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Frequent Advisor


boot lv --- contains boot configuration to boot up the system

so what root lvol and opt used for.
James R. Ferguson
Acclaimed Contributor

Re: root,boot,var


The '/' mountpoint (the "root") contains subordinate directories like '/etc' and '/sbin'. Together these provide configuration scripts and data and commands that are intended for system maintenance in single-user mode when filesystems like '/usr' and '/opt' aren't mounted.

The '/opt' filesystem is for "optional" products. I prefer the term "additional" rather than "optional". The contents of '/opt' extend (add to) the core UNIX software found in '/usr'. In '/opt' you will find things like Perl, aCC, glance, etc.

See 'heir(5)' for more information:


Respected Contributor

Re: root,boot,var


/ Root is the mother of all mount points
and /opt is OS mount point where all the Additional Software which u install lands

Please check the below links,

Hope this solves ur query.
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Vishnu Khandare
You should deserve before U desire!!!!
Honored Contributor

Re: root,boot,var


Please go through,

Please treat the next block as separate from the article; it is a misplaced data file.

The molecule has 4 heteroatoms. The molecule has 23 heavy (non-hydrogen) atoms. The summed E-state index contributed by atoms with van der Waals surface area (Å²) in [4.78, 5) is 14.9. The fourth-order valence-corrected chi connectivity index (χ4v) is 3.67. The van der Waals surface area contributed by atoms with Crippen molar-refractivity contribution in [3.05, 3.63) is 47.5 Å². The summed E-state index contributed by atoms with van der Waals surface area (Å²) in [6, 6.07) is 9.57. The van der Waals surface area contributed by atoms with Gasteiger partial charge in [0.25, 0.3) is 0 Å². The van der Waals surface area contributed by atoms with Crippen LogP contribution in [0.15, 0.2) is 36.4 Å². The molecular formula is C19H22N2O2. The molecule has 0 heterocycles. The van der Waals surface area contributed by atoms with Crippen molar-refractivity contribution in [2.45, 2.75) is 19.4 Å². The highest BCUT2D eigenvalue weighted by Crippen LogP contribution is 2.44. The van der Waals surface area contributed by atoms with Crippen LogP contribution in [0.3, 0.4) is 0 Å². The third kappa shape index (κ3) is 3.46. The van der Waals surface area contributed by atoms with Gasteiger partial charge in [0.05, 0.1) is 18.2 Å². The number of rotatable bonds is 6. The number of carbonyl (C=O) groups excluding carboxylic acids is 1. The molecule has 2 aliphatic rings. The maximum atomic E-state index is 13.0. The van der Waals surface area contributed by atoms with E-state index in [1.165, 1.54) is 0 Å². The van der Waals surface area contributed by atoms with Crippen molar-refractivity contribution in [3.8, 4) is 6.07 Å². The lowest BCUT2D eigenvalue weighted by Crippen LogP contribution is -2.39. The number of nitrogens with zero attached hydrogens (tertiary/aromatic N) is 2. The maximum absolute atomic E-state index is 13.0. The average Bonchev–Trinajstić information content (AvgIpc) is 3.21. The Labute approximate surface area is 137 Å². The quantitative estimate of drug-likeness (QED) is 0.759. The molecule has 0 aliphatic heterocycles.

"UNIX is basically a simple operating system, but you have to be a genius to understand the simplicity" - Dennis Ritchie
Ismail Azad
Esteemed Contributor

Re: root,boot,var

Root logical volume is typically /dev/vg00/lvol3 which is present on the boot disk structure and typically contains configuration files and commands which are in /etc and /opt. Opt consists of applications. When you talk about the boot area typically on PA-RISC we refer to the LIF area which consists of ISL, AUTO and HPUX utility and sometimes the pointers to these have to be updated when some maintenance is being done with the help of the command lvlnboot. Lvlnboot also allows us to see the contents of the Boot Data Reserved Area (BDRA).
Read, read and read... Then read again until you read "between the lines".....
Acclaimed Contributor

Re: root,boot,var

As said before, "root" of the file system is just "root" - where everything else starts in the directory tree.

The boot volume is where the kernel is, but boot information is also in a reserved area at the beginning of the disk.

Hope this helps!

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